Meet Alma, a French startup that helps you offer a new payment option for your expensive goods. Like Klarna, clients can choose to pay over three or four installments. But the comparison stops here, as Klarna isn’t available in France. Alma just raised a $14.1 million (€12.5 million) funding round.
Idinvest, ISAI and Picus Capital are investing in today’s funding round. Additionally, Alma has opened a $19.2 million (€17 million) credit line to finance merchant payments.
As a merchant, when you integrate Alma in your payment flow, your customers can choose Alma to make it less intimidating. Instead of getting charged when you pay, you can choose to buy now and pay over three or four installments. Merchants get paid instantly.
“We handle risk and cash advance in house,” co-founder and CEO Louis Chatriot told me. “When it comes to the risk of non-payment, we have implemented a series of verifications, filters and algorithms in order to detect fraud and high-risk profiles.”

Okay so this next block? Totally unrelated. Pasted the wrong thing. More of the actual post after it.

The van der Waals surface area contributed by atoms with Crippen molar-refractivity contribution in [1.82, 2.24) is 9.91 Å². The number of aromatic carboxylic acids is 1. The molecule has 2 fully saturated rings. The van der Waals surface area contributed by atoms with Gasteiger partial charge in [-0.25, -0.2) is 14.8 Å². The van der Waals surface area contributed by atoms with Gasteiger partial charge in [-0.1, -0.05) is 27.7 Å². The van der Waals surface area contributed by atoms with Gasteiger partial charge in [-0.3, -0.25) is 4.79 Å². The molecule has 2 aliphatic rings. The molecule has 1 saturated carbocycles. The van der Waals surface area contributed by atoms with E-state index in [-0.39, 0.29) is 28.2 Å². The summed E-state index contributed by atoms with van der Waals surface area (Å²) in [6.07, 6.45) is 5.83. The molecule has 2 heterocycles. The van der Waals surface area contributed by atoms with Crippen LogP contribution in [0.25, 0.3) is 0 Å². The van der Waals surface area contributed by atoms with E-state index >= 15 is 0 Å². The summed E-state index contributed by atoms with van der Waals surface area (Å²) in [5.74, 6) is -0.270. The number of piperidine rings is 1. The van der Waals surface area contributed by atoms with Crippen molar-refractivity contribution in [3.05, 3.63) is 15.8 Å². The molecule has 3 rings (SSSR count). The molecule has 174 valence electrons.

The company creates multiple categories depending on your profile. It can ask for more information if Alma has some doubts, such as API access to your bank statement. Assessing risk is particularly difficult in France, as there’s no central credit scoring system.
Merchants can choose to pay the processing fees in full — 3.8% of the transaction for a payment in three intallments, 4.2% for a payment in four installments. But they also can share the processing fees with the end customer.
Alma is compatible with most e-commerce platforms, such as Shopify, Magento and Prestashop. Merchants can also offer Alma as a payment option in retail stores.
Over 1,000 merchants are using Alma already — the startup processes tens of millions of euros of transactions per year. Clients include Bobbies, Asphalte, Cowboy, Weebot, The Cool Republic and The Socialite Family.
With today’s funding round, the company wants to attract more merchants and launch two new payment options — pay later and a more traditional option to pay now. In addition to that, Alma currently redirects customers to its own checkout page. The startup wants to integrate its payment widget directly on e-commerce websites.
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